I’ve lost count of people that post things on social media like “Look after our own homeless first” (or words to that effect). Yet up until the resent media coverage of the refugee crisis, the majority of these people have never once mentioned the British homeless. If anything, were more likely to criticize them for not trying to earn a living! It’s also not uncommon for these sentiments to come from under-achieving “takers” who think they know it all.

These same people are the ones who must have the latest gadgets, expect to pay £5 for a crap piece of clothing made in a sweatshop in South Asia and expect to fill the fuel tanks of their cars for the cheapest possible price. Although I regret having to point it out, but it’s simple maths to say that the average Westerner has taken far more from the countries these people are fleeing than we have ever contributed.

I’m also tired of hearing people say “I’ve worked hard all my life so why should refugees benefit from it?” (or words to that effect). Well firstly, the taxes we pay are not voluntary, they are a legal requirement. But more importantly, the material lives that we’ve been institutionalised with, is the direct result of unparalleled levels of foreign exploitation. If “hard work” is the route to a successful life, then why is it the slavery-driven exploits of many a foreign lands is creating unprecedented levels of poverty?

When one goes into a supermarket and uses their so-called “hard-earned cash” to buy a packet of tea bags, or a little plastic pack of green beans from Kenya, has the average person got any idea of the consequences of those items?
When we queue up at the fuel pumps and fill our tanks, does the average person truly understand those consequences?
Typically no they don’t, but more worryingly, (and more to the point) most people have heard of “Fair Trade” but choose not to give a damn! Sadly, the same goes for almost everything else we take for granted in our material society. These people are the ones that would like to put up an electric fence up at our borders but turn it off when the shipping vessels come in.

Allow me to re-iterate; we take far more from the countries that the average refuge or migrant is fleeing than we have ever given. If we really are getting miffed about being screwed over, then wake up and make a stand against the big corporate elites and the governments that are controlled by them, because they are the ones that pose the greatest threat to our integrity. The problem is, despite the whingers, we live far too comfortably to make such a stand.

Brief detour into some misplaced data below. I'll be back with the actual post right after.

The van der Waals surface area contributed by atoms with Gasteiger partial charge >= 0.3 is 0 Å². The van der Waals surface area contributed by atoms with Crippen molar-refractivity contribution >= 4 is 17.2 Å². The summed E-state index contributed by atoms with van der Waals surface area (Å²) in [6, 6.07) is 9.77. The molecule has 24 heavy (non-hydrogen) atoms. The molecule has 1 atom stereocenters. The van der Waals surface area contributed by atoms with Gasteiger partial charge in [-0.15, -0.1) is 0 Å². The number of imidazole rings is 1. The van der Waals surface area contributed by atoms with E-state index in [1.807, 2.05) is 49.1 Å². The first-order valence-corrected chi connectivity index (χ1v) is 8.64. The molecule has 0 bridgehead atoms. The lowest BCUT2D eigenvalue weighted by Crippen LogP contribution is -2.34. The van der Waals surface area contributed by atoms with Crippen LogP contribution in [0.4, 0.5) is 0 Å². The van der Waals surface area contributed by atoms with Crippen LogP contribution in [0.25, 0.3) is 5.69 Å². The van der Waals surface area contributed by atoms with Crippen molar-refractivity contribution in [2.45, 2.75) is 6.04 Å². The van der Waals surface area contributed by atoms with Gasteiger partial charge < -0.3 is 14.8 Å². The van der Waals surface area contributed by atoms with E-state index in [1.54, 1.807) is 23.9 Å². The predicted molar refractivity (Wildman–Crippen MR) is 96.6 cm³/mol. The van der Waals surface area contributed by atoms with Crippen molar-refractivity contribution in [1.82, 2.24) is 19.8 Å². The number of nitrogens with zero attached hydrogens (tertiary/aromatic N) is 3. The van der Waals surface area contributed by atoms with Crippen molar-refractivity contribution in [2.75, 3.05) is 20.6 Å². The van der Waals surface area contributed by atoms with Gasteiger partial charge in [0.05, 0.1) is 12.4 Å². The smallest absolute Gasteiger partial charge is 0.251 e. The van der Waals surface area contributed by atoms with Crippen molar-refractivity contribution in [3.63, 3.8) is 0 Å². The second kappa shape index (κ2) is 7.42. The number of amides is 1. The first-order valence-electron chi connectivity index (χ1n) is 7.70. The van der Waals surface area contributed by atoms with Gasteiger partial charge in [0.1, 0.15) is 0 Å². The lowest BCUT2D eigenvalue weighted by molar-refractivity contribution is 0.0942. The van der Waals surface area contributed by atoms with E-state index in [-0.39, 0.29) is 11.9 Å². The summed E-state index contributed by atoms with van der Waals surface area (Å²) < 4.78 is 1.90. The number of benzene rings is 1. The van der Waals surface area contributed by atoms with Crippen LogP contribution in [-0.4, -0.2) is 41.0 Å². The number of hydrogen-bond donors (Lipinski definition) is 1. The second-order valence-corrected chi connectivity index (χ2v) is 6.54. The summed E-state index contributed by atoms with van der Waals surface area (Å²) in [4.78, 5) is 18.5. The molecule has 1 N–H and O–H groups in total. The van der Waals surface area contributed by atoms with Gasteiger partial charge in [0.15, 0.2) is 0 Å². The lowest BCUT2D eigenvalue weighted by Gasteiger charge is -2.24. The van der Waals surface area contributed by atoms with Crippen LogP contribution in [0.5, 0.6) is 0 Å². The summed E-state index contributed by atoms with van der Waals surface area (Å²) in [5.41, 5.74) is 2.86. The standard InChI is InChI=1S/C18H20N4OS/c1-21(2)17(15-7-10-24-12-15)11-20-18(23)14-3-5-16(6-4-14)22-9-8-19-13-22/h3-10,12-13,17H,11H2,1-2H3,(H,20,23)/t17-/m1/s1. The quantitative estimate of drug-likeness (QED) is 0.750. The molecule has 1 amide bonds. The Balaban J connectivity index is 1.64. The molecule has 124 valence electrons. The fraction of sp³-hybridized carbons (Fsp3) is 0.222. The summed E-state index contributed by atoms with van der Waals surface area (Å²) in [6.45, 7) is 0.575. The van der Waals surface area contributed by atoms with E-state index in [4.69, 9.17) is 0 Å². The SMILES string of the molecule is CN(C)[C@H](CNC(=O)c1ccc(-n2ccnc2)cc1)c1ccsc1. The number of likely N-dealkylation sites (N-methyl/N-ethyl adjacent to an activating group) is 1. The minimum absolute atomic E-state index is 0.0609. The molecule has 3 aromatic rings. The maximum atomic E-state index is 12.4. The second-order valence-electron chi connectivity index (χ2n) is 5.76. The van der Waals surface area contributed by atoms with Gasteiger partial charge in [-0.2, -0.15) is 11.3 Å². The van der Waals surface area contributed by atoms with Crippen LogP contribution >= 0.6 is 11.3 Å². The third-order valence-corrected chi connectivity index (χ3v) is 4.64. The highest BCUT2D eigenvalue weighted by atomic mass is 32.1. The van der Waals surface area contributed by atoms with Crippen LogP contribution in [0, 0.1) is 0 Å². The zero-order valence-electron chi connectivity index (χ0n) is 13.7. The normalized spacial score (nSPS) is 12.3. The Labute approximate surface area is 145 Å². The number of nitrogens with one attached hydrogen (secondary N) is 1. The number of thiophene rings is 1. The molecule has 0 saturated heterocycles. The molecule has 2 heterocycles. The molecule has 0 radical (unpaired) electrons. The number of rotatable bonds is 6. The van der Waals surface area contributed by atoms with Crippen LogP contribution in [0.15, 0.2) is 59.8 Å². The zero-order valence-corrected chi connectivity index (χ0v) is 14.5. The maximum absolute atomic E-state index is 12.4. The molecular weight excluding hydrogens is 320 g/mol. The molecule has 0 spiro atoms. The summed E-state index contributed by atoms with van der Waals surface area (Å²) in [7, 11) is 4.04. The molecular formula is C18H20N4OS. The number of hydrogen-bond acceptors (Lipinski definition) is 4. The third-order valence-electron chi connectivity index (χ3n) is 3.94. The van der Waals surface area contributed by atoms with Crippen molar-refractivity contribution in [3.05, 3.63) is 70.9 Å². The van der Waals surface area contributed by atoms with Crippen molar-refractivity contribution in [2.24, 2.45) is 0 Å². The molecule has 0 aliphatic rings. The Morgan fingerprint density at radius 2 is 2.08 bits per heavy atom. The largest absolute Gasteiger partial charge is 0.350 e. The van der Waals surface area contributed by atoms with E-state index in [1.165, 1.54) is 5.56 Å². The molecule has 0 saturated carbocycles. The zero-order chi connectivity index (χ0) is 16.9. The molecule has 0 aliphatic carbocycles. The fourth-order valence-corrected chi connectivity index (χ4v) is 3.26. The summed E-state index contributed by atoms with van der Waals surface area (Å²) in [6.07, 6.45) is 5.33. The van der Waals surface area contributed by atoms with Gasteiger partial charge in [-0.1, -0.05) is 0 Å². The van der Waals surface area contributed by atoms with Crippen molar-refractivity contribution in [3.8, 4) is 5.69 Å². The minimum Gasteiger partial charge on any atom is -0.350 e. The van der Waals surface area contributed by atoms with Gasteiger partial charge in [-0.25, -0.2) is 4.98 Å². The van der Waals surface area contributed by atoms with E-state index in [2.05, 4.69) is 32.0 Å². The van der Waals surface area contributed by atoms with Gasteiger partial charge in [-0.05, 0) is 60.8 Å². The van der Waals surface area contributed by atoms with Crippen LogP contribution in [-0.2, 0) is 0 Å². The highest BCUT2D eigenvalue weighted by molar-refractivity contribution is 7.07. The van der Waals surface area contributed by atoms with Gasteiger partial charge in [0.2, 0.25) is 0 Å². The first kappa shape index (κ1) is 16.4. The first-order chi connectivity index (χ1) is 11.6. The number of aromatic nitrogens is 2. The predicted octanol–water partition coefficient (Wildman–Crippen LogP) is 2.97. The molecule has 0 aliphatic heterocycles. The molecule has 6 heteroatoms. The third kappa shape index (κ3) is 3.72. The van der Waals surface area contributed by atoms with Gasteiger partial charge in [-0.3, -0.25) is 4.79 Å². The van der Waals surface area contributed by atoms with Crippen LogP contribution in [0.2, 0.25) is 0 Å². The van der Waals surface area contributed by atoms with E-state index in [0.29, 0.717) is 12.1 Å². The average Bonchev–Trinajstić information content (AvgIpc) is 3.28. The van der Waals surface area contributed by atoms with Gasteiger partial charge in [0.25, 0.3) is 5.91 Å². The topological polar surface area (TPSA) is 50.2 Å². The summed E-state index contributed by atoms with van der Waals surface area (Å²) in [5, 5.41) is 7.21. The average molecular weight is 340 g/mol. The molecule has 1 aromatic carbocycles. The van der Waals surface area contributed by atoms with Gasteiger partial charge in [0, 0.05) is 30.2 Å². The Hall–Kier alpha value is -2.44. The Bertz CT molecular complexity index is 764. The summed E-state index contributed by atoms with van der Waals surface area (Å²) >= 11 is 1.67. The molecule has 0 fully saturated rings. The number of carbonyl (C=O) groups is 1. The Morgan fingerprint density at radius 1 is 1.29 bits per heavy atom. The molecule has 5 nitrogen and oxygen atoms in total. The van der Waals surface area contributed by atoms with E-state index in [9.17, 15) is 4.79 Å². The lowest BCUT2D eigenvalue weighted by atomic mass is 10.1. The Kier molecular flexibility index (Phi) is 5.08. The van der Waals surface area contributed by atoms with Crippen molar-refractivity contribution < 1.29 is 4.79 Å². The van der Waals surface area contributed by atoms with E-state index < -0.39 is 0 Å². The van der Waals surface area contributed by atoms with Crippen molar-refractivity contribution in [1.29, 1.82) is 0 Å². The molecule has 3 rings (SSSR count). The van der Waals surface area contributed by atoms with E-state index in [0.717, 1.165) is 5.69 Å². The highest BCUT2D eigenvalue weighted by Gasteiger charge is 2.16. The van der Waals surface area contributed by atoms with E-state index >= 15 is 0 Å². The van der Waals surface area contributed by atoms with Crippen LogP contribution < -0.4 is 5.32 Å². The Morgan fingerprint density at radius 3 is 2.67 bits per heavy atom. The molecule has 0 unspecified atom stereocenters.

Unfortunately, our society has become so indoctrinated. We have become such an institutionalised array of takers that think it’s our given right to take what and when they want. But if one really weighed up all the odds, the reality of the situation becomes pretty clear and undeniable.

So what’s the solution?


I don’t know… maybe it’s gone too far to be rectified!

So, do we open up the borders and let them all flood?
No, absolutely not. That will lead to a perpetual motion that will eventually cause similar civil unrest as seen in some of the places these people originally fled.

So then, should we just say no then to the refugees then?
No, absolutely not. We should help them. But the age-old saying “prevention is better than cure” is never more significant than now. We should of course help these refugees, but similar to an accident in the workplace, the victim of course needs immediate medical care, but the company must also be immediately responsible from preventing it from happening again.

As the author of this article I am the first to admit that I am guilty of the institutional issues illustrated above. The difference is, I am coming round to the idea that there is another way. As I said, it may be too late, but at least I can progress through the remainder of my life knowing I’ve made the effort.

The most powerful thing on Earth is people in large quantities. As the saying goes (paraphrased by George Carlin) “Don't underestimate the power of stupid people in large quantities”. This has never rung more true, but antonymously it also has the power to do the opposite.


End of Article